Now that Robert E. Lee has been removed from his pedestal, we need to come back down to earth.
That’s where the hard work is taking place about police behavior, the matter that ultimately led to the removal of those Confederate monuments after George Floyd’s murder by a Minneapolis cop.
On Monday, Richmond City Council received the recommendations of a task force on civilian oversight of the Richmond Police Department, including subpoena power by what would be a civilian review board with an executive director, a full-time staff of investigators and a $1.2 million annual budget.
“I hope it goes through. It should go through,” Richmond Councilman Michael Jones said Tuesday. “The question is, what will go through ... which recommendations we’ll accept.”
Richmond should have had a civilian review board long ago. But policing will not easily be removed from its perch of power and lack of accountability.
“Everyone that celebrated and posted pictures of Robert E. Lee coming down and Black lives matter, y’all better fall in line on this, or else your pictures mean nothing,” Jones said. “So while people are taking victory laps for social justice or social change, here’s the real work right here.”
The mood has shifted somewhat from the summer of 2020.
“You’re familiar with the term ‘strike while the iron’s hot,’ right? My concern was the further we moved away from the protests ... some of the interest will decrease,” Jones said. “Some of the energy, some of the momentum, it will decrease, it will subside. And I think that’s what we’ve seen here.”
Jones was City Council’s most outspoken member on the need to remove Confederate monuments. He kept pushing measures to grant the city the authority to remove them by breaking the legal shackles imposed upon it by state law. The idea wasn’t terribly popular with his colleagues, who kept voting it down.
The council finally approved the measure in January 2020. That April, Gov. Ralph Northam signed into law a measure giving localities permission to remove Confederate monuments. Soon, Richmond would erupt with social protest following Floyd’s murder.
Jones says his focus during those protests was not on bringing down the monuments, which he believed would “take the focus off what this was really about.”
Indeed, at Monday’s City Council meeting, activist Allan-Charles Chipman called the Lee statue removal a “mass distraction.”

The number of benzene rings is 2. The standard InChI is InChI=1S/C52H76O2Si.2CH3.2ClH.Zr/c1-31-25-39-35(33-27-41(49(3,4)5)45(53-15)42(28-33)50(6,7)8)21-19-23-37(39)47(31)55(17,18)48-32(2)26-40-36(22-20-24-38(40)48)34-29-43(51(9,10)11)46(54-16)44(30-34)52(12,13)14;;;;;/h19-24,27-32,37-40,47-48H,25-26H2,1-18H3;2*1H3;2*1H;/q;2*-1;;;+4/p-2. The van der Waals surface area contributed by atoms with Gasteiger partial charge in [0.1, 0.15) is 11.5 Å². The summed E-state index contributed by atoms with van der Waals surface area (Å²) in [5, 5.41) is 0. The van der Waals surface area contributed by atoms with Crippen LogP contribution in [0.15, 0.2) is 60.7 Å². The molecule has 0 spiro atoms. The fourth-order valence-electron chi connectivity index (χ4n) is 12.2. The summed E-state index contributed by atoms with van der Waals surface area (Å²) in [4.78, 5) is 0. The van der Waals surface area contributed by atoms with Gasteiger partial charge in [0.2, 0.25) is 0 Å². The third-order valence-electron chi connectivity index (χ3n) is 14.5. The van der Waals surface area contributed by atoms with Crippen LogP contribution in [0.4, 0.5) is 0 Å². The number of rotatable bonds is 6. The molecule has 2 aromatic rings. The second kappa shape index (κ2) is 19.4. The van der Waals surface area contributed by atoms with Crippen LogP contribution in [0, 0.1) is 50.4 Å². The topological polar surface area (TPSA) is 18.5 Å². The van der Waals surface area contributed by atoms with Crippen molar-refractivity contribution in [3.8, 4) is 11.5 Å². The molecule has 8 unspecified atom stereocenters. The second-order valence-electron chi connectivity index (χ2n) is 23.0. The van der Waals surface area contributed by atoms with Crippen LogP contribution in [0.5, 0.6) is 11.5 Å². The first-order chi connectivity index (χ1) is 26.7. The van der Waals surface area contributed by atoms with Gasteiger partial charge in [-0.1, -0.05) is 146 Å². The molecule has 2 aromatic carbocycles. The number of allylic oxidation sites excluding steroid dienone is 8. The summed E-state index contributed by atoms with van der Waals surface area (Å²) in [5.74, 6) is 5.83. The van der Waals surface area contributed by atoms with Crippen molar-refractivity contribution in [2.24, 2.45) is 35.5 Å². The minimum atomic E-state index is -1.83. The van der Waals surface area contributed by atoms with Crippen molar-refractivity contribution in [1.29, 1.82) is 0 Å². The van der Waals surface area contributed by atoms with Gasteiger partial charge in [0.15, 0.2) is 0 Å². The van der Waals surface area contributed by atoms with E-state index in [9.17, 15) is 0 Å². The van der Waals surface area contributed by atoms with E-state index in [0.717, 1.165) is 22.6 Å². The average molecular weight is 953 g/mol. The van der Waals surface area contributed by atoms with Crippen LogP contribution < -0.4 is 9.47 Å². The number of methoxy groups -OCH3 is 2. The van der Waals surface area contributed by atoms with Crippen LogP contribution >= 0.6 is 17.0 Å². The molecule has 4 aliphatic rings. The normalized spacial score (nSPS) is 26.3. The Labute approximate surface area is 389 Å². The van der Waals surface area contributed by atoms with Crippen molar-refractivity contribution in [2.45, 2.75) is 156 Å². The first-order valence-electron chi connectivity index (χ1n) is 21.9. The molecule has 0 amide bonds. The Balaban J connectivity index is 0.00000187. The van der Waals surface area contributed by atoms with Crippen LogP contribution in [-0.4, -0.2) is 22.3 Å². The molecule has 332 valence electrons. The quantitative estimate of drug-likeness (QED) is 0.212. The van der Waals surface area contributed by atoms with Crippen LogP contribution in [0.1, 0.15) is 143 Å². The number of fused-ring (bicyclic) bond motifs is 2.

“Let us truly defy the racial terror and dominance of Robert E. Lee’s legacy and excavate the institutions that truly serve as the time capsules for his values,” he said, calling for a “robust, fully funded and independent civilian review board.”
Well said. But the dig is already getting tricky. Sometimes we can scoop up a mound of earth only to have more dirt fill the hole.
During our 2020 summer of racial reckoning, Richmond school Superintendent Jason Kamras announced that he would recommend removing police officers from the schools. Barely a month later, a majority of RPS students and teachers surveyed by the Virginia Department of Criminal Justice Services said those officers had a positive effect on their environment.
In August, Kamras backed off his police removal plan. “I think school is not a place where police belong,” he said. “I also recognize that, frankly, the [School Board] votes just aren’t there to take that action and a significant part of the community has also shared ... they find some safety in having those individuals there.”
Monday, a motion to end RPS’s memorandum of understanding with Richmond police failed on a 6-3 vote of the Richmond School Board, with only members Kenya Gibson, Liz Doerr and Stephanie Rizzi supporting it.
That board members representing districts with large populations of Black students opposed the measure shows how conflicted we are about policing. One could conclude that those parents’ fears for their children’s safety outweigh those of their kids being sucked into the school-to-prison pipeline.
“There’s a reality that Black folk get mistreated by the police,” Jones said. “But who else are we going to call? You’ve got grandmothers out there saying, ‘If something goes wrong, we want the police there.’ But those same grandmothers say, ‘Please don’t mistreat my grandbabies when you pull them over.’”
The manifest problems with the police policing each other have become too obvious to ignore; the consequences, too dire to sustain.
Police and residents share a common goal of community safety. But neither can be effective without greater transparency and collaboration.
Policing — like those monuments — has been placed on a pedestal. The only way to gain trust is eye to eye.